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Luftwaffe

The Luftwaffe (in German literally: "air weapon") is the air force of Germany.

Founded during World War I with the emergence of military aircraft, it was dissolved after the war, as a part of the Treaty of Versailles. On February 26, 1935, Adolf Hitler ordered Hermann Göring to re-instate the Luftwaffe, although the treaty was still in power.

By 1939, on the eve of the outbreak of World War II, the Luftwaffe had become the most powerful air force in the world. As such it played a major role in Germany's early successes in the war, and formed a key part of the Blitzkrieg concept, much thanks to the use of the innovative Junkers Ju-87[?] dive bomber plane ("Sturzkampfflugzeug - "Stuka"). A contingent from the Luftwaffe was sent to support the rebel side in the Spanish Civil War with planes (notably the Ju-87) and personnel.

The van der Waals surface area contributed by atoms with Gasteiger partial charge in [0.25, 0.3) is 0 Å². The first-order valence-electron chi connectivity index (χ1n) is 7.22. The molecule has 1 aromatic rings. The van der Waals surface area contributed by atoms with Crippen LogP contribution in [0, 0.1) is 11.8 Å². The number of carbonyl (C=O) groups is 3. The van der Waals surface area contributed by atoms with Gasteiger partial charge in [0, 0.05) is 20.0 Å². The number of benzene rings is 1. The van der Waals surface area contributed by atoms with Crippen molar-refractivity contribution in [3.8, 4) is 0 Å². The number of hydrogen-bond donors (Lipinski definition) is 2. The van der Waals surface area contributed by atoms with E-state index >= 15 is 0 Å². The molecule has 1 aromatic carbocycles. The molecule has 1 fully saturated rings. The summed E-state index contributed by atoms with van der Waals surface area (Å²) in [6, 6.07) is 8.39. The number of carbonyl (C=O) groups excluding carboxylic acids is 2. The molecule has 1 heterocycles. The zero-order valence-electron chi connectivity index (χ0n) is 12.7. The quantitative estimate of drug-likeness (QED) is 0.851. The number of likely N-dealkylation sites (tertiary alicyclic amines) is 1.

The inability of the Luftwaffe to control the skies in the Battle of Britain after the tactical mistake to bomb industrial targets in cities instead of British airfields formed a key point in the war, and German air power diminished further with the arrival of the Americans, though it remained strong, especially on the Soviet front. The Luftwaffe were the first air force to fly jet fighters, with for example the Heinkel He-178[?] (1939), the Messerschmitt Me 163 (1941) and the Messerschmitt Me 262 (1942).

(more needed on post-war history)

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